The arbitrator 270 can advantageously utilize a latching irreversible logic, and the arbitrator 270 can advantageously utilize a logic that can be inhibited and/or reversed from outside the aircraft 200. The on-board system 260 preferably provides for flight management functions in addition to flight control functions, including for example, control of operation, routing and transmission of on-board sensor data selected from the group consisting of cameras, telemetry, cockpit voice, cabin voice, cabin lights, control of door locks, and deployment of oxygen masks.
In especially preferred embodiments the on-board system 260 operates the aircraft according to a flight plan installed after an immediately preceding flight. To that end it is advantageous that the on-board system includes a functionality for crosscheck of the flight plan by both on-board and off-board personnel. It is also potentially advantageous that the on-board system 260 can operate the aircraft 200 according to a protocol that is embodied entirely on-board the aircraft.
Viewed from another perspective, contemplated systems provide at least a 20% reduction of LRUs, (more preferably at least 30%, and still more preferably at least 40%) while still providing at least the same degree of redundancies. Similarly contemplated systems provide at least a 50% (more preferably at least 75%, and still more preferably at least 100%) increase in redundancies, without increasing the number of LRUs. Still further, contemplated systems provide all possible permutations of both reduced number of LRUs and increased redundancy listed above. Moreover, all of these improvements can be realized while providing a greater physical separation of redundant subsystems.
One significant benefit arising from simplification of, and reduction in the number of, avionics LRUs is that an aircraft can be readily designed or adapted to provide an integrated communication system having: multiple transceivers operating within a single frequency band; multiple antennas; at least one of the transceivers switchable between at least two of the antennas; and the aircraft can communicate substantially within only the single long-range frequency band (such as the X band), and a second, short-range frequency band (such as Ku band) for communications among multiple aircraft, to nearby airports, to other aircraft or surface vehicles within line of sight up to 100 nautical miles, and so forth. As used herein, the term “transceiver” is used broadly to mean electronics that can both send and receive electronic communications. The send and receive functions need to be coupled in some fashion and located in the same general area (such as on an aircraft), but the electronics for those two functions need not overlap to any great degree, not be physically co-located within the same housing, and need not function concurrently.
Another benefit is that an aircraft can be readily designed or adapted to have multiple on-board human operable flight controller interfaces, each one capable of flying the aircraft. Thus, a second flight controller interface could be located in a tail section, passenger cabin section, or other compartment of the aircraft. Such interfaces would preferably have one or more of a hand operated moveable control device (such as a mouse, a display screen, or joy stick), and also advantageously a microphone and headset or speakers. Such “emergency controller” could be used in the event that the air crew station is inoperable.
Another significant benefit arising from simplification of the avionics LRUs is that an aircraft can be readily designed or adapted to provide operational flight control from either an onboard (manned) or off-board (remote controlled) operator, or automatically from an on-board system without any human operator. To that end it is contemplated that an aircraft can have an on-board arbitrator that uses a logical protocol to determine whether the aircraft will be controlled by the on-board operator, the off-board operator, or automatically by the on-board system without any human operator. In contemplated aspects, the on-board system can operate the aircraft according to a flight plan installed after an preceding flight; the on-board system can include a functionality for cross-checking of the flight plan by both on-board and off-board personnel; the on-board system can operate the aircraft according to a protocol embodied entirely on-board the aircraft; and the arbitrator can utilize a latching irreversible logic, a logic that can be inhibited from outside the aircraft, and/or a logic that can be reversed from outside the aircraft. Also, in addition to flight control functions, it is contemplated that the electronics can provide for flight manager functions (such as control of operation, routing and transmission of on-board sensor data such as cameras, telemetry, cockpit voice, cabin voice, cabin lights, control of door locks, and deployment of oxygen masks).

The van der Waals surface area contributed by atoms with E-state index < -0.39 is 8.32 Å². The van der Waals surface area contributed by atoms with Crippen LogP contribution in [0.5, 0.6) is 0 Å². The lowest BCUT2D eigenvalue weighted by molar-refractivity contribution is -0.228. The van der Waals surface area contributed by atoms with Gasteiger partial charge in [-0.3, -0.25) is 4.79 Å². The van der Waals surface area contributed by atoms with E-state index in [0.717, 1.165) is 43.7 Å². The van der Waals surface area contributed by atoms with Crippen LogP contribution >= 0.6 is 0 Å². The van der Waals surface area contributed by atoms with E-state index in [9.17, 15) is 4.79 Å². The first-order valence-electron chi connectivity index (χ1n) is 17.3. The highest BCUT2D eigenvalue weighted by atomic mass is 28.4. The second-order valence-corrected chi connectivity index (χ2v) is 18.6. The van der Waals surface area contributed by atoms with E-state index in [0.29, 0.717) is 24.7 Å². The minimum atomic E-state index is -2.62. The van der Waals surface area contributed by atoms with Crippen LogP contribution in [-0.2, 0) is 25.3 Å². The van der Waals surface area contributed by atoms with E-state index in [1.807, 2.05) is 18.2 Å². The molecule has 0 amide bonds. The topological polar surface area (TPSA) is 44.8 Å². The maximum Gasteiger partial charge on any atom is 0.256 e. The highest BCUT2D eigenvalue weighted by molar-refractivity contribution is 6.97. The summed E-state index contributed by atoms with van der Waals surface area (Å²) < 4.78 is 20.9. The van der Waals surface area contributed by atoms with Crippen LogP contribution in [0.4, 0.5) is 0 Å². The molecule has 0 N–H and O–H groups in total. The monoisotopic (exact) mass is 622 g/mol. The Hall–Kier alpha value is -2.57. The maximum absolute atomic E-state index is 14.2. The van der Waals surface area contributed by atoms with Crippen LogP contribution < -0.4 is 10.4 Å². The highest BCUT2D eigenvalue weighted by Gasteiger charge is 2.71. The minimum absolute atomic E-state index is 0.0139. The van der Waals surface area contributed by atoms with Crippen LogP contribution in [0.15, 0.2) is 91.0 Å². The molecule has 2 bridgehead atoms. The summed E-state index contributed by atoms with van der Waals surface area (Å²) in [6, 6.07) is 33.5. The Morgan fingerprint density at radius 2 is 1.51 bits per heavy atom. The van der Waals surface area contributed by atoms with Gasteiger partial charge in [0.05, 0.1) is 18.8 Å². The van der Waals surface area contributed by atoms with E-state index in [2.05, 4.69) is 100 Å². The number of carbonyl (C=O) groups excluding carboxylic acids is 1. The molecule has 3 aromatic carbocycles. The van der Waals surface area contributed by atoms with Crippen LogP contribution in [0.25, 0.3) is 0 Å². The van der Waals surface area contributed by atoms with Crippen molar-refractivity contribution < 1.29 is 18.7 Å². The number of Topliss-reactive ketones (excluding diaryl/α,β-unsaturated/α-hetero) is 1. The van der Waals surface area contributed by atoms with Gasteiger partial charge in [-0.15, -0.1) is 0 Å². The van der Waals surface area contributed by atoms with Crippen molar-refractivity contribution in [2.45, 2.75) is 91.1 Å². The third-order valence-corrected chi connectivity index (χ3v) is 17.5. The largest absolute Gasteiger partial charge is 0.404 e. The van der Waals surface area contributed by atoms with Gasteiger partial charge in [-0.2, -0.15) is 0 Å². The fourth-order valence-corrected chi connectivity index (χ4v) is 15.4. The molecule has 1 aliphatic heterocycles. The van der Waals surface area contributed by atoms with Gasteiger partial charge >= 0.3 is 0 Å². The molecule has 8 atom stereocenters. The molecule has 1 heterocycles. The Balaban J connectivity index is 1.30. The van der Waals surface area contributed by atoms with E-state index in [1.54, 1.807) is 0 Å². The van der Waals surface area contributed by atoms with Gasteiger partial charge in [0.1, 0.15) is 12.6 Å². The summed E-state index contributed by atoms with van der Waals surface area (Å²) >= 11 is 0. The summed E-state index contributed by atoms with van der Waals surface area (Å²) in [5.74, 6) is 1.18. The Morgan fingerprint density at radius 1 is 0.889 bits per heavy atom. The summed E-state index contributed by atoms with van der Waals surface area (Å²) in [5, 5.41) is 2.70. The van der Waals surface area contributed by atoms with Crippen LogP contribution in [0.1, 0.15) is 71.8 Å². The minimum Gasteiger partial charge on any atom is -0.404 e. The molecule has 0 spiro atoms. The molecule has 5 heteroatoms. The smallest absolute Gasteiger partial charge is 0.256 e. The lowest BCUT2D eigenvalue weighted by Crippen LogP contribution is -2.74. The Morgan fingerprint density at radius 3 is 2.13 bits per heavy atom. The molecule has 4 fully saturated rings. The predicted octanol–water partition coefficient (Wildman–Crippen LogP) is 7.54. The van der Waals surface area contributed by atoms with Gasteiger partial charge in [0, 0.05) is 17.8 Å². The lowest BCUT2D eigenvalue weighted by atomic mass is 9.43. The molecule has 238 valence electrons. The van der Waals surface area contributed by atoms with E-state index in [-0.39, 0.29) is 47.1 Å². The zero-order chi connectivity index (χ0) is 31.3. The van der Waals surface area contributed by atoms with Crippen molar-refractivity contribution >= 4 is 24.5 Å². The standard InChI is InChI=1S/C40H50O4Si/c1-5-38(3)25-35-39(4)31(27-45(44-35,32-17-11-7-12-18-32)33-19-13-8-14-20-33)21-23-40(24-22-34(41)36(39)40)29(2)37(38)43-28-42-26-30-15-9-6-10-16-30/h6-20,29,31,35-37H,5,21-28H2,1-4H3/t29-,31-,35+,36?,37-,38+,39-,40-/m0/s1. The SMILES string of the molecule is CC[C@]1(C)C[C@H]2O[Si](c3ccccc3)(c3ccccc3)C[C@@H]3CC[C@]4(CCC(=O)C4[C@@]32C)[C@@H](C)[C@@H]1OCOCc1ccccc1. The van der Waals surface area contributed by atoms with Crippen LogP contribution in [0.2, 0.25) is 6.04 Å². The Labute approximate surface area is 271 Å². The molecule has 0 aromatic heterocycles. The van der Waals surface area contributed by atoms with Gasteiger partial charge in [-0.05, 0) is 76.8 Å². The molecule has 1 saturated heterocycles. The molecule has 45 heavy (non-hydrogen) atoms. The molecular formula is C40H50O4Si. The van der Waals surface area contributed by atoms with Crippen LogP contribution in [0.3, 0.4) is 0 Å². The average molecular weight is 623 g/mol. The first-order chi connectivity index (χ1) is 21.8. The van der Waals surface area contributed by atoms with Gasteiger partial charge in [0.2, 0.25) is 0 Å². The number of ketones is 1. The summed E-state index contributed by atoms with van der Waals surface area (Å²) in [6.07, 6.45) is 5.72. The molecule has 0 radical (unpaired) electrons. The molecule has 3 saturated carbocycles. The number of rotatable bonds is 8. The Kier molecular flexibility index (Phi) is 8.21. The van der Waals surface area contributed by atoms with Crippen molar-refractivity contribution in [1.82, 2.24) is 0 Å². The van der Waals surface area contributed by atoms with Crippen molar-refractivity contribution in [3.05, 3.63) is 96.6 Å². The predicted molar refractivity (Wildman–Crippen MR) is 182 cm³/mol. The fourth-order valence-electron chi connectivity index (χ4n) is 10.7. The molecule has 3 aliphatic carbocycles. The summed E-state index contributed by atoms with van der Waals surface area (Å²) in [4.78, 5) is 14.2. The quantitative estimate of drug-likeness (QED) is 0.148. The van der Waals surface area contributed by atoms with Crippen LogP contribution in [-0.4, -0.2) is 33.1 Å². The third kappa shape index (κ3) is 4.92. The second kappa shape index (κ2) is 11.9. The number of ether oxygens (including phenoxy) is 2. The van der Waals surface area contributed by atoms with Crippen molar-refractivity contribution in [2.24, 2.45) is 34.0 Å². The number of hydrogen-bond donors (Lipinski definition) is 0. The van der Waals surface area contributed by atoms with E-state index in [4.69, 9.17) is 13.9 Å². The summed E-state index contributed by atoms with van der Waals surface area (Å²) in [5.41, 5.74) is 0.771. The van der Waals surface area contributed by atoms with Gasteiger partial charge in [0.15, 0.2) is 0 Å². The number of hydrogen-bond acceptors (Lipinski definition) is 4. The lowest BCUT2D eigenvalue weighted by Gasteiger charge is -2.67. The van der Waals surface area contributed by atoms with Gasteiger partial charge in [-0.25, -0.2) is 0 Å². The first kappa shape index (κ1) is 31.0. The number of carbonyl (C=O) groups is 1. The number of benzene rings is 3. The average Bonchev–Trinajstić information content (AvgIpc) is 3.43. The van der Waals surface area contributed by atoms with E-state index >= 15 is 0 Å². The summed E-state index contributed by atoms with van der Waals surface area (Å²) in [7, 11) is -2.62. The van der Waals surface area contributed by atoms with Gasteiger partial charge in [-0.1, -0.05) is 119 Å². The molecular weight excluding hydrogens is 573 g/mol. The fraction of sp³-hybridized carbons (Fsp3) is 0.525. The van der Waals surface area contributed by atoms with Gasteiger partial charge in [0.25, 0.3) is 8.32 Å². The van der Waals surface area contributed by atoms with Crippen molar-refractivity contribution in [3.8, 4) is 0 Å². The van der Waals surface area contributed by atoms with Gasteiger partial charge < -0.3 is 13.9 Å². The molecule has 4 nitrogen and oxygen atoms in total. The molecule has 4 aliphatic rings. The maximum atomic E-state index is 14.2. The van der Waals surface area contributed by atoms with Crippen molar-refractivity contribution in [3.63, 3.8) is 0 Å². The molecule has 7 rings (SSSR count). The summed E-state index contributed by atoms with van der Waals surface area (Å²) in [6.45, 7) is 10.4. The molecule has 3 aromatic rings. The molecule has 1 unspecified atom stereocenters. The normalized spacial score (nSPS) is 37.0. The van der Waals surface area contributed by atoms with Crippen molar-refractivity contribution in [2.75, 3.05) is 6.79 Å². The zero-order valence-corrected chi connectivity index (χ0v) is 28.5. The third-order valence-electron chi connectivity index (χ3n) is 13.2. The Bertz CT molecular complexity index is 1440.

It is also contemplated that the automatic systems can be configured to include functions that would preclude an authorized operator (onboard or off-board) from guiding an aircraft on a flight path that has been previously determined to be disallowed for what whatever reason. Examples of flight paths that might be disallowed include flying the aircraft into a building or a power facility. Such a system can preclude terrorist or criminal actions without the need for a panic button and without requiring control from an off-board control station.
Thus, novel embodiments of electronics for manned or unmanned vehicles have been disclosed. It should be apparent, however, to those skilled in the art that many more modifications besides those already described are possible without departing from the inventive concepts herein. For example, it should be appreciated that the inventive subject matter is applicable to all moving vehicles, and any statement related to aircraft and/or UAVs should be interpreted to include ground, water born vessels and submarines.
Moreover, in interpreting the disclosure and the proposed claims, all terms should be interpreted in the broadest possible manner consistent with the context. In particular, the terms “comprises” and “comprising” should be interpreted as referring to elements, components, or steps in a non-exclusive manner, indicating that the referenced elements, components, or steps could be present, or utilized, or combined with other elements, components, or steps that are not expressly referenced. Where the specification claims refers to at least one of something selected from the group consisting of A, B, C . . . and N, the text should be interpreted as requiring only one element from the group, not A plus N, or B plus N, etc.